13 September 2012

Singapore crab featured among the world's 100 most threatened lifeforms

A freshwater crab found only in Singapore is featured among the 100 most threatened lifeforms on the planet. Conservationists fear these organisms will be allowed to die out because none of these species provide humans with obvious benefits.
“All the species listed are unique and irreplaceable. If they vanish, no amount of money can bring them back,” said a co-author of the report. Their declines have mainly been caused by humans, but in almost all cases scientists believe their extinction can still be avoided if conservation efforts are specifically focused.

15 Sep (Sat): Prof Leo Tan speaks on "Greening the Red Dot - Creating a Legacy for the future?"

Singapore is a tiny island with more than 5 million people and no natural resources. So what is the value of nature and biodiversity to the socio-economic progress of this red dot? We are often reminded that it is business/finance and technology that drives the economy, not natural history! Is this really the case?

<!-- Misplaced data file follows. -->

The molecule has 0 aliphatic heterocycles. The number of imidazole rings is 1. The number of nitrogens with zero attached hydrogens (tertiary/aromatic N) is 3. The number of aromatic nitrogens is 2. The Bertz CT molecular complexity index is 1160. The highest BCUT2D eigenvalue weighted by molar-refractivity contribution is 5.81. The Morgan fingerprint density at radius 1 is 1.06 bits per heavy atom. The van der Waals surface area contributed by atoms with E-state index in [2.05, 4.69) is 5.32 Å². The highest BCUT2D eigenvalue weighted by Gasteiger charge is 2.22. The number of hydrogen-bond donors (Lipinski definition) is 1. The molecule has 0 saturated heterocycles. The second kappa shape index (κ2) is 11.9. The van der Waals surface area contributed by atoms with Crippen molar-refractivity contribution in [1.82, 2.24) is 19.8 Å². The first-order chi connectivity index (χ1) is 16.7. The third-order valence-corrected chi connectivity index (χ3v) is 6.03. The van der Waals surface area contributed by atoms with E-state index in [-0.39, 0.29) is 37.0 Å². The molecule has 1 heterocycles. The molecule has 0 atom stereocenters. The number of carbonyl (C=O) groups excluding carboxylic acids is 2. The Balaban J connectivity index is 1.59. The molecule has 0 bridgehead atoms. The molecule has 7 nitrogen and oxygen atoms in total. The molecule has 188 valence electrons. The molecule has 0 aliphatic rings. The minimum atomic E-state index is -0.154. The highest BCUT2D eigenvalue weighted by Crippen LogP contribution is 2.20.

This seminar examines some aspects of the need or otherwise for nature and the environment in keeping our island salubrious and liveable as we chase our economic goals. How important or sustainable are the tiny pockets of natural forest, coastal mangroves, coral reefs and parks for us now and as a legacy for our future generations?

04 September 2012

New to science, found in Singapore!

Can you find species new to science in Singapore? Along the boardwalk? YES!
This new species of cricket was found along the Chek Jawa boardwalk! It was named after Chek Jawa too! It is called Svistella chekjawa. More critters new to science and given names associated with Singapore in the latest issue of the Raffles Bulletin of Zoology 60(2): 241–598. 31 August 2012

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